HC Deb 26 January 1988 vol 126 cc159-60
7. Dr. Thomas

To ask the Secretary of State for Defence what recent representations he has received concerning low flying over Wales.

Mr. Freeman

Between 1 December 1987 and 18 January 1988 the Ministry of Defence received 37 inquiries or complaints from Wales about low-flying military aircraft.

Dr. Thomas

Does the Minister accept that low-flying training in Wales gives rise to the greatest number of complaints that land on my desk or are telephoned into my office from people not only in the constituency but outside it? Will he undertake a review of low-flying training throughout Britain? It is now 10 years since the last review took place.

Mr. Freeman

No, I cannot give the hon. Gentleman such an undertaking, and I would quarrel with the assumption behind his question. The issue may preoccupy him, and perhaps some of his constituents, but that is not borne out by the majority of hon. Members.

Sir Antony Buck

Will my hon. Friend confirm that it is important that our services maintain their capability and capcity to fly at low levels? Their expertise in this sphere has stood our country well in many regards, including the Falklands campaign, when they proved to be expert at this sort of manoeuvre?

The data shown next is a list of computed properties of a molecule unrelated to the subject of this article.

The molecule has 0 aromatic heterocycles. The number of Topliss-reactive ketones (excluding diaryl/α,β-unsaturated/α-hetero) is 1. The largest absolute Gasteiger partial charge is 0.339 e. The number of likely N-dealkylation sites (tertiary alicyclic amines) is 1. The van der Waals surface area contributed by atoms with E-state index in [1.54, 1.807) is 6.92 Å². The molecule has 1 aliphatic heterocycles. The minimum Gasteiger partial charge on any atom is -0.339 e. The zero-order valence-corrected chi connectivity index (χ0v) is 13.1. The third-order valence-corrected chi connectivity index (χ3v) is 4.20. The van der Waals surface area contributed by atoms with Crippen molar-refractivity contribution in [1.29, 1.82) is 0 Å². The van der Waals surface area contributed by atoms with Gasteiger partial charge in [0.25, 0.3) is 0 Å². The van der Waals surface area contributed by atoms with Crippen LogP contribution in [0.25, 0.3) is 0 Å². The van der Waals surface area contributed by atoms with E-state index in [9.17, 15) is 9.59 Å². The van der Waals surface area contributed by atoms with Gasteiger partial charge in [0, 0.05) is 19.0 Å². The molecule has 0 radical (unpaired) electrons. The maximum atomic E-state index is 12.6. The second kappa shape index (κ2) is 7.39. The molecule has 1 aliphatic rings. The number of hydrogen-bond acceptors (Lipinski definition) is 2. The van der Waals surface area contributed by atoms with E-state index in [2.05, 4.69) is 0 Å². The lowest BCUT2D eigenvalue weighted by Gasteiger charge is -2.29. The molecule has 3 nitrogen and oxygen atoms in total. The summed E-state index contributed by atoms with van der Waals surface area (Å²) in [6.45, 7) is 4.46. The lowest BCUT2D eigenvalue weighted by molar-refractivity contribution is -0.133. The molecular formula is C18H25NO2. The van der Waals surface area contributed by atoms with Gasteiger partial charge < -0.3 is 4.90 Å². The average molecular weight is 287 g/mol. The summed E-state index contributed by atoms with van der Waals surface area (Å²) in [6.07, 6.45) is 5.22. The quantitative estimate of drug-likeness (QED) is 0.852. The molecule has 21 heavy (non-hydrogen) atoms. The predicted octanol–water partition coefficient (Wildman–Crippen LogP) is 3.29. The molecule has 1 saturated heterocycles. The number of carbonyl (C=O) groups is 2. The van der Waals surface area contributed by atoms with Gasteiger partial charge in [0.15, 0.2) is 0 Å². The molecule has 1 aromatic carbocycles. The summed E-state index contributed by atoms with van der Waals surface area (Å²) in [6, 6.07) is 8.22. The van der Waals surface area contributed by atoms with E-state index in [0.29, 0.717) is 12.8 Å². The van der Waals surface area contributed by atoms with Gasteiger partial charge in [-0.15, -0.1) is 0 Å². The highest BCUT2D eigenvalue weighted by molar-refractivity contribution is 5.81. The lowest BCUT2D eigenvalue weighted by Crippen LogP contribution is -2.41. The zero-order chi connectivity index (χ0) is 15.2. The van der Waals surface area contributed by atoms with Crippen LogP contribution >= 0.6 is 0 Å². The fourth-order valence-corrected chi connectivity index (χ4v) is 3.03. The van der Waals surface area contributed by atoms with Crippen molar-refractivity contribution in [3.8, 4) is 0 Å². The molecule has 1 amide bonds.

Mr. Freeman

I agree with my hon. and learned Friend. The low-flying regulations permit aircraft to fly down to 250 ft at up to 450 knots. Most of that flying is done during the daytime. During wartime—I am sure that the House will want to pay tribute to wartime pilots—pilots had to fly very much faster, at perhaps 50 ft, and at night.

Mr. Livsey

What representations has the Minister received about low-flying aircraft at night over Wales? Recently, one flew over Brecon at 9 pm and woke most of the population under the age of five years, causing great disturbance.

Mr. Freeman

Unfortunately, in wartime our pilots would have to fly at night. Most low flying ends at 11 pm; only 5 per cent. of low flying takes place after sunset. I regret the disturbance that was caused to the children of the hon. Gentleman's constituents, but I can assure him that it was necessary.

Sir Anthony Meyer

Is my hon. Friend aware that most people in Wales are reassured to see RAF markings on planes as they fly over so low, but will he ensure that instructions are given to pilots not to use prominent buildings, such as district general hospitals, as landmarks on which to draw beam?

Mr. Freeman

I can assure my hon. Friend that hospitals and all residential locations are not used as targets. That may appear to be the case, but all the targets that pilots use for low-level missions are non-residential.